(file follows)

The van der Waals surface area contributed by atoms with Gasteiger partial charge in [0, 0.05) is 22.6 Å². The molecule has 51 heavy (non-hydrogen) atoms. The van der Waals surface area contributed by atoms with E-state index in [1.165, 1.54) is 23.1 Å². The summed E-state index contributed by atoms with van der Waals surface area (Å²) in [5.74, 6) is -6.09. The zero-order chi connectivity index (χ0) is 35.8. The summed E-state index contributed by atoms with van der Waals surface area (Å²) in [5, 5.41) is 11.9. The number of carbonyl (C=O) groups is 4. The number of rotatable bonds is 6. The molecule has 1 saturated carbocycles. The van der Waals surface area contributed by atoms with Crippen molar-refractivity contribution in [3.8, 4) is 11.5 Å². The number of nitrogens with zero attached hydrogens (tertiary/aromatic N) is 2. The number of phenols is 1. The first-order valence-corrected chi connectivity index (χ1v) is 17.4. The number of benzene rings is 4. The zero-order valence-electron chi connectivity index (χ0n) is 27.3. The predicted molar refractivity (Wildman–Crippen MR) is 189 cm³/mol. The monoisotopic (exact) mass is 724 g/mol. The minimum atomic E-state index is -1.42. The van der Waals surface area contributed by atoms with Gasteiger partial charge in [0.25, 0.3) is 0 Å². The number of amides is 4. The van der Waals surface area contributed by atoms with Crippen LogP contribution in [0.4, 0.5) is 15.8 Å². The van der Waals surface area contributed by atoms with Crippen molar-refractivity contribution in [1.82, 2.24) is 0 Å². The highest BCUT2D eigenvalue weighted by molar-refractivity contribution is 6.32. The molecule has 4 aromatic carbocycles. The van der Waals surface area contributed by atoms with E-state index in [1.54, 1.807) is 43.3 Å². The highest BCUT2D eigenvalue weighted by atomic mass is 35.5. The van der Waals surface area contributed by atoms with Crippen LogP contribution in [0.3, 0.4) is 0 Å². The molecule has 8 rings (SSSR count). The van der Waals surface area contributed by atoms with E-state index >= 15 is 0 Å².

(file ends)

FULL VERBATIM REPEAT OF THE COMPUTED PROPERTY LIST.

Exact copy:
The van der Waals surface area contributed by atoms with Gasteiger partial charge in [0, 0.05) is 22.6 Å². The molecule has 51 heavy (non-hydrogen) atoms. The van der Waals surface area contributed by atoms with E-state index in [1.165, 1.54) is 23.1 Å². The summed E-state index contributed by atoms with van der Waals surface area (Å²) in [5.74, 6) is -6.09. The zero-order chi connectivity index (χ0) is 35.8. The summed E-state index contributed by atoms with van der Waals surface area (Å²) in [5, 5.41) is 11.9. The number of carbonyl (C=O) groups is 4. The number of rotatable bonds is 6. The molecule has 1 saturated carbocycles. The van der Waals surface area contributed by atoms with Crippen molar-refractivity contribution in [3.8, 4) is 11.5 Å². The number of nitrogens with zero attached hydrogens (tertiary/aromatic N) is 2. The number of phenols is 1. The first-order valence-corrected chi connectivity index (χ1v) is 17.4. The number of benzene rings is 4. The zero-order valence-electron chi connectivity index (χ0n) is 27.3. The predicted molar refractivity (Wildman–Crippen MR) is 189 cm³/mol. The monoisotopic (exact) mass is 724 g/mol. The minimum atomic E-state index is -1.42. The van der Waals surface area contributed by atoms with Gasteiger partial charge in [0.25, 0.3) is 0 Å². The number of amides is 4. The van der Waals surface area contributed by atoms with Crippen LogP contribution in [0.4, 0.5) is 15.8 Å². The van der Waals surface area contributed by atoms with Crippen molar-refractivity contribution in [1.82, 2.24) is 0 Å². The highest BCUT2D eigenvalue weighted by molar-refractivity contribution is 6.32. The molecule has 4 aromatic carbocycles. The van der Waals surface area contributed by atoms with E-state index in [1.54, 1.807) is 43.3 Å². The highest BCUT2D eigenvalue weighted by atomic mass is 35.5. The van der Waals surface area contributed by atoms with Crippen LogP contribution in [0.3, 0.4) is 0 Å². The molecule has 8 rings (SSSR count). The van der Waals surface area contributed by atoms with E-state index >= 15 is 0 Å².